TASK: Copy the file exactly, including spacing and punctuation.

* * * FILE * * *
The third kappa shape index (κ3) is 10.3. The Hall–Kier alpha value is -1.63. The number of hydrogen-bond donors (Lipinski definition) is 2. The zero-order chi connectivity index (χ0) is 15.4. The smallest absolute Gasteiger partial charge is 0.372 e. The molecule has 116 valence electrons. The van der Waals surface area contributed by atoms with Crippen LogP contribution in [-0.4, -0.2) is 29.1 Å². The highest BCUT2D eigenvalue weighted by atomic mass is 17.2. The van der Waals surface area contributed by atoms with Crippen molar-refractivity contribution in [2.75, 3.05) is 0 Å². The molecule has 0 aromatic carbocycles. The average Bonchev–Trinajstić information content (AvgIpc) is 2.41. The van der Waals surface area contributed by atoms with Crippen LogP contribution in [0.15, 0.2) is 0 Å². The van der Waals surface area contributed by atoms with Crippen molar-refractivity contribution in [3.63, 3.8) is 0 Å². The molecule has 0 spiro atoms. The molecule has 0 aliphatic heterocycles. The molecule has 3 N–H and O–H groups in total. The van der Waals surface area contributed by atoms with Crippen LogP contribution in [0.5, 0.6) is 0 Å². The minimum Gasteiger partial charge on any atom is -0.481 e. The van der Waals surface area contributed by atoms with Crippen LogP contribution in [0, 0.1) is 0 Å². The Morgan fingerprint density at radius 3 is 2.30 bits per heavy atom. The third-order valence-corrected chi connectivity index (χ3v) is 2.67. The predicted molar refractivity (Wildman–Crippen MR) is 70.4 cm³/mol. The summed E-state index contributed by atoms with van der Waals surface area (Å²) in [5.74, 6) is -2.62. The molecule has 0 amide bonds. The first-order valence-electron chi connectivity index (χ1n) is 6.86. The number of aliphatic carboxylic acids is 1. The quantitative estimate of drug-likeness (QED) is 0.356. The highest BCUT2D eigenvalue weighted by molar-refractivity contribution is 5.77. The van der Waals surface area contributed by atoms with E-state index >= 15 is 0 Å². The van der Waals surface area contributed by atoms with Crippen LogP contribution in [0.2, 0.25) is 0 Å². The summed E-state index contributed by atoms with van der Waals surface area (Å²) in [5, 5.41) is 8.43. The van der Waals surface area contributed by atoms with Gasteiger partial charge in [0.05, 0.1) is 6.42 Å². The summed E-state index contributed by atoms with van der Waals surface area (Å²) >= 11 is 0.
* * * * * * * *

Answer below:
The third kappa shape index (κ3) is 10.3. The Hall–Kier alpha value is -1.63. The number of hydrogen-bond donors (Lipinski definition) is 2. The zero-order chi connectivity index (χ0) is 15.4. The smallest absolute Gasteiger partial charge is 0.372 e. The molecule has 116 valence electrons. The van der Waals surface area contributed by atoms with Crippen LogP contribution in [-0.4, -0.2) is 29.1 Å². The highest BCUT2D eigenvalue weighted by atomic mass is 17.2. The van der Waals surface area contributed by atoms with Crippen molar-refractivity contribution in [2.75, 3.05) is 0 Å². The molecule has 0 aromatic carbocycles. The average Bonchev–Trinajstić information content (AvgIpc) is 2.41. The van der Waals surface area contributed by atoms with Crippen LogP contribution in [0.15, 0.2) is 0 Å². The van der Waals surface area contributed by atoms with Crippen molar-refractivity contribution in [3.63, 3.8) is 0 Å². The molecule has 0 spiro atoms. The molecule has 0 aliphatic heterocycles. The molecule has 3 N–H and O–H groups in total. The van der Waals surface area contributed by atoms with Crippen LogP contribution in [0.5, 0.6) is 0 Å². The minimum Gasteiger partial charge on any atom is -0.481 e. The van der Waals surface area contributed by atoms with Crippen LogP contribution in [0, 0.1) is 0 Å². The Morgan fingerprint density at radius 3 is 2.30 bits per heavy atom. The third-order valence-corrected chi connectivity index (χ3v) is 2.67. The predicted molar refractivity (Wildman–Crippen MR) is 70.4 cm³/mol. The summed E-state index contributed by atoms with van der Waals surface area (Å²) in [5.74, 6) is -2.62. The molecule has 0 amide bonds. The first-order valence-electron chi connectivity index (χ1n) is 6.86. The number of aliphatic carboxylic acids is 1. The quantitative estimate of drug-likeness (QED) is 0.356. The highest BCUT2D eigenvalue weighted by molar-refractivity contribution is 5.77. The van der Waals surface area contributed by atoms with E-state index >= 15 is 0 Å². The van der Waals surface area contributed by atoms with Crippen LogP contribution in [0.2, 0.25) is 0 Å². The summed E-state index contributed by atoms with van der Waals surface area (Å²) in [5, 5.41) is 8.43. The van der Waals surface area contributed by atoms with Gasteiger partial charge in [0.05, 0.1) is 6.42 Å². The summed E-state index contributed by atoms with van der Waals surface area (Å²) >= 11 is 0.